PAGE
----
The American Recovery and Reinvestment Act of 2009 (the “ARRA” or “Stimulus”) was passed by Congress and signed into law by President Barack Obama with the hopes that it would achieve two key objectives: add new jobs and save existing jobs. The Stimulus Bill authorized the United States federal government to spend a total of $787 billion (yes billion with a “b”) with the hopes that the funds would be used to replace the natural spending that private citizens would engage in had the economic recovery come along faster than what actually happened in 2008 and early 2009.
The total spending package authorized by the Stimulus Plan was spread through various sectors and facets of the economy, including infrastructure, healthcare technology, energy, communications, tax incentives and communications. Some of the largest Stimulus package spending areas (by dollar amount) will be explained in this article.
The total amount of authorized infrastructure investment equaled $105.3 billion. It was broken up between transportation sectors, sewage & water support, government buildings and energy infrastructure. In regards to transportation infrastructure, $27.5 billion out of the $48.1 billion allocated for this subset of transportation was earmarked for highway and bridge construction. You may have seen the large orange signs at various roadway construction projects touting the fact that the project was funded by Stimulus package money.
By far, the tax incentives made up the largest part of the Stimulus Act, totaling $237 billion for individual tax breaks and $51 billion for companies. Many of the personal tax breaks offered through the American Recovery and Reinvestment Act were well publicized in the local and national media. These included the “economic recovery payment”, which was a one time cash payment to recipients of various general welfare programs, including Social Security and Veterans benefits. Additional personal income tax incentives were the first time home buyer credit (offering $8,000 to first time home buyers who purchased a job between the beginning of 2009 and December 1, 2009.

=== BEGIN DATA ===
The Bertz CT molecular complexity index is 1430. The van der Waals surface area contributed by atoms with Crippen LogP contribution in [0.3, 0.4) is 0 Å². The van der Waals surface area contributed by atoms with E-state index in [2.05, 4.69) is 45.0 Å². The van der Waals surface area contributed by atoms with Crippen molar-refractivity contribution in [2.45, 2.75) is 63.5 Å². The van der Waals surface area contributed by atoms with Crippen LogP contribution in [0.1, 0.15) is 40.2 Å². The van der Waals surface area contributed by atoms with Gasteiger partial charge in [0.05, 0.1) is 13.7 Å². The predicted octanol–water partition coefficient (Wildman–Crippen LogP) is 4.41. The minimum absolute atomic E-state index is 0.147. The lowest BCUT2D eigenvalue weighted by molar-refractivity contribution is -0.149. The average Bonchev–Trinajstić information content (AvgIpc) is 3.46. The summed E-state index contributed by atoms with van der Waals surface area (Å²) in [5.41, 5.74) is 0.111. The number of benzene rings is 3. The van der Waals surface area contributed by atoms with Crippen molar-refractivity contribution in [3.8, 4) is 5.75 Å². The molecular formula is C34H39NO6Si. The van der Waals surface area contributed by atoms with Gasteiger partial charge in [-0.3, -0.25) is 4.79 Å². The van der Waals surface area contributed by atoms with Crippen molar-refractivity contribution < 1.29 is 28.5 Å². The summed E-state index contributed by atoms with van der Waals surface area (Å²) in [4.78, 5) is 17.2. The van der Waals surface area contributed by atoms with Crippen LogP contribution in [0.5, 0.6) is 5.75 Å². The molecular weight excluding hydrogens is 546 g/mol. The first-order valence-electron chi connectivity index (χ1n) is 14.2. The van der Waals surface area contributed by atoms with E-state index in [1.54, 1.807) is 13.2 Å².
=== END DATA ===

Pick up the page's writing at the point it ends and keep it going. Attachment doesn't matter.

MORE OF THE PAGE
A total of $100 billion was directed to education. It included $53.6 billion in aid to various school districts to help avoid layoffs and cutbacks, $13 billion for “low-income” public school children, $650 million for “educational technology”, and $2.1 billion for the national HeadStart program.
ARRA funding has also been authorized for different types of energy investments. Congress had a particular focus on renewable energy options, spending a total of $6 billion on renewable initiatives. Additionally, $5 billion was spent on weatherization methods and another $800 million on biofuel research.
To track the ARRA funds authorized through the American Reinvestment and Recovery Act, the federal government created the recovery.gov website. Although the intention to add transparency to the Stimulus package funds being spent was noble, numerous mishaps have been discovered and reported by local and national news media outlets. Still, reviewing the website can give you an idea of what projects have received ARRA funding and who has primarily benefited from the Act.
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